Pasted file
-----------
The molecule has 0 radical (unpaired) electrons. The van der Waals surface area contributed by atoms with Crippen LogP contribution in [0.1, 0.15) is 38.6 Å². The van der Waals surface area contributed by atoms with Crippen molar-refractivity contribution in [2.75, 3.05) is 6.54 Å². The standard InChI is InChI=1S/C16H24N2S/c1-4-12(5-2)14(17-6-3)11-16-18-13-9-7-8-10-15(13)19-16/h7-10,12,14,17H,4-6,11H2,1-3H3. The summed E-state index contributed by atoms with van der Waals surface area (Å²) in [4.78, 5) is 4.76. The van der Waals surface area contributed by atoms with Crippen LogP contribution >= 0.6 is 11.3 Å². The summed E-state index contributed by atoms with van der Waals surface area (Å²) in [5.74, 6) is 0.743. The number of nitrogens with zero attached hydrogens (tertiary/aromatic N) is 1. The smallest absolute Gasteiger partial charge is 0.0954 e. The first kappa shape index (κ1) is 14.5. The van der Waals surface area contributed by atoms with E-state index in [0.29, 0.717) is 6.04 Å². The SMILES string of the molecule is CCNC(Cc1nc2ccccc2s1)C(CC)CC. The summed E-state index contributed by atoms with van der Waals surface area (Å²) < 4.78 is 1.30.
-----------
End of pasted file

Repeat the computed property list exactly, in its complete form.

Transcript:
The molecule has 0 radical (unpaired) electrons. The van der Waals surface area contributed by atoms with Crippen LogP contribution in [0.1, 0.15) is 38.6 Å². The van der Waals surface area contributed by atoms with Crippen molar-refractivity contribution in [2.75, 3.05) is 6.54 Å². The standard InChI is InChI=1S/C16H24N2S/c1-4-12(5-2)14(17-6-3)11-16-18-13-9-7-8-10-15(13)19-16/h7-10,12,14,17H,4-6,11H2,1-3H3. The summed E-state index contributed by atoms with van der Waals surface area (Å²) in [4.78, 5) is 4.76. The van der Waals surface area contributed by atoms with Crippen LogP contribution >= 0.6 is 11.3 Å². The summed E-state index contributed by atoms with van der Waals surface area (Å²) in [5.74, 6) is 0.743. The number of nitrogens with zero attached hydrogens (tertiary/aromatic N) is 1. The smallest absolute Gasteiger partial charge is 0.0954 e. The first kappa shape index (κ1) is 14.5. The van der Waals surface area contributed by atoms with E-state index in [0.29, 0.717) is 6.04 Å². The SMILES string of the molecule is CCNC(Cc1nc2ccccc2s1)C(CC)CC. The summed E-state index contributed by atoms with van der Waals surface area (Å²) < 4.78 is 1.30.